City planners need to look beyond single-family homes

Most zoning laws are exclusively tilted towards the most expensive and land-consumptive typology despite the proven need for smaller, more condensed models



June 14, 2024 - 2:28 PM

This may look like the American dream, but it's far out of reach for most.

Last semester, I asked my sustainable city planning class to close their eyes and visualize the typologies of five cradle-to-grave residences: birth residence, high school residence, current residence, parent’s residence, and oldest family member’s residence.

About 80% visualized at least two of the four basic residential typologies — single-family detached, single-family attached, small multi-family, and large multi-family (20+ units). 

Yet, local zoning laws are almost exclusively tilted towards only one type ­— single-family detached. It’s common to find 80-90% of residential zoning dedicated to the most expensive and land-consumptive typology.

Unsuspectingly, my students demonstrated two profound points: equitable housing choices are a basic need in life, and ignoring zoning reform will be done at the peril of your community’s prosperity. 

Just ask The Fonz! The iconic leather-jacketed uber-cool greaser of ABC’s Happy Days sitcom from my 70s childhood. Long before today’s demographic and economic shifts necessitated rethinking our love affair with single-family zoning — delayed marriages, lower birth rates, elderly adults soon outnumbering children, rising single-person households — Fonzie was making zoning reform cool. 

He lived in a small accessory dwelling unit (ADU) above the Cunningham family’s garage subordinate to their primary residence. Lending to his coolness, it was illegal. But it offset Mr. and Mrs. C’s mortgage costs and gave suburbia a housing choice for working-class mechanics it didn’t have otherwise. The property not only posed theatrically as a quintessential 1950s suburb but as a bellwether for today’s zoning reform front lines. 

The fact that it is still illegal in most of America should come as no surprise. What may surprise you is the juice this idea is gaining in city halls and capitals to address critical shortfalls in housing. California, Oregon, Washington, Connecticut, and Maine have led state-enabling acts for ADUs and prohibit local bans. Others as big as Texas are very close. Some cities like Minneapolis and Alexandria, Virginia have monumentally done away with single-family zoning altogether.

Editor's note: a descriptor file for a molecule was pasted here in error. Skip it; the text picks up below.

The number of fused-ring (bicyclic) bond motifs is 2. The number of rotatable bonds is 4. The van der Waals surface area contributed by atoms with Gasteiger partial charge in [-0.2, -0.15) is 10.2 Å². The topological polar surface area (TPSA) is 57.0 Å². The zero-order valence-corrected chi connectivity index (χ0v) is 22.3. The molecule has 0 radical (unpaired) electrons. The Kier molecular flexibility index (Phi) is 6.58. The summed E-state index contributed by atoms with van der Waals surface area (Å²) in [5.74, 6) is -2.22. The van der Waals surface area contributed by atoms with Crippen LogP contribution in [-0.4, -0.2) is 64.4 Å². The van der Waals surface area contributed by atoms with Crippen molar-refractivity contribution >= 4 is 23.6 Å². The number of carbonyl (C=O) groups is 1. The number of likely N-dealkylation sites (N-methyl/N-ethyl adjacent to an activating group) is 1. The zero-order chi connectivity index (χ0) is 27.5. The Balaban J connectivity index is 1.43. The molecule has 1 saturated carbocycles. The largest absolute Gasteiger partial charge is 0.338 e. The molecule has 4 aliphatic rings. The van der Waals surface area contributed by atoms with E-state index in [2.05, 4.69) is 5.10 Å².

While ADU zoning is decidedly a local matter, housing supply is of mutual interest to states and locals. Cooperative state legislation has shown it can provide political cover to local governments prone to the weight of NIMBY (Not In My Backyard) proselytizing. As Cincinnati’s Mayor, Aftab Pureval puts it, “The third rail of local politics is zoning.”

In Kansas, legislators and mayors should be aware that easing up on zoning to allow small and multi-family units garnered astonishing support in the statewide Kansas Speaks survey last year — 44% favored vs. 14% against. This is not true everywhere like Prairie Village. 

However, Topeka is the latest of a few municipalities to go down the zoning reform path with ADUs. As they mull a proposal to open 100% of their residential zoning to ADUs under certain conditions, its significance should not be understated; if only 5% of the newly opened areas contained ADUs, around 2,500 units would be created or 30% of their 20-year multi-family demand. Other benefits — aging in place, multigenerational living, and passive income for homeowners — are no less significant.

ADUs are not a silver bullet. Addressing other zoning barriers for live-work units, “missing middle” typologies (duplexes, triplexes, townhomes, small apartments), transit-oriented development, minimum lot sizes, density caps, and parking mandates are complimentary.

Having an open mind to the various ways affordable housing can happen will help make Kansas a better place to live.

About the author: Bill Fiander is a lecturer at Washburn University specializing in public administration, urban planning, and state/local government. He is the former planning and development director for the City of Topeka and holds a master’s degree in urban and regional planning from George Washington University.

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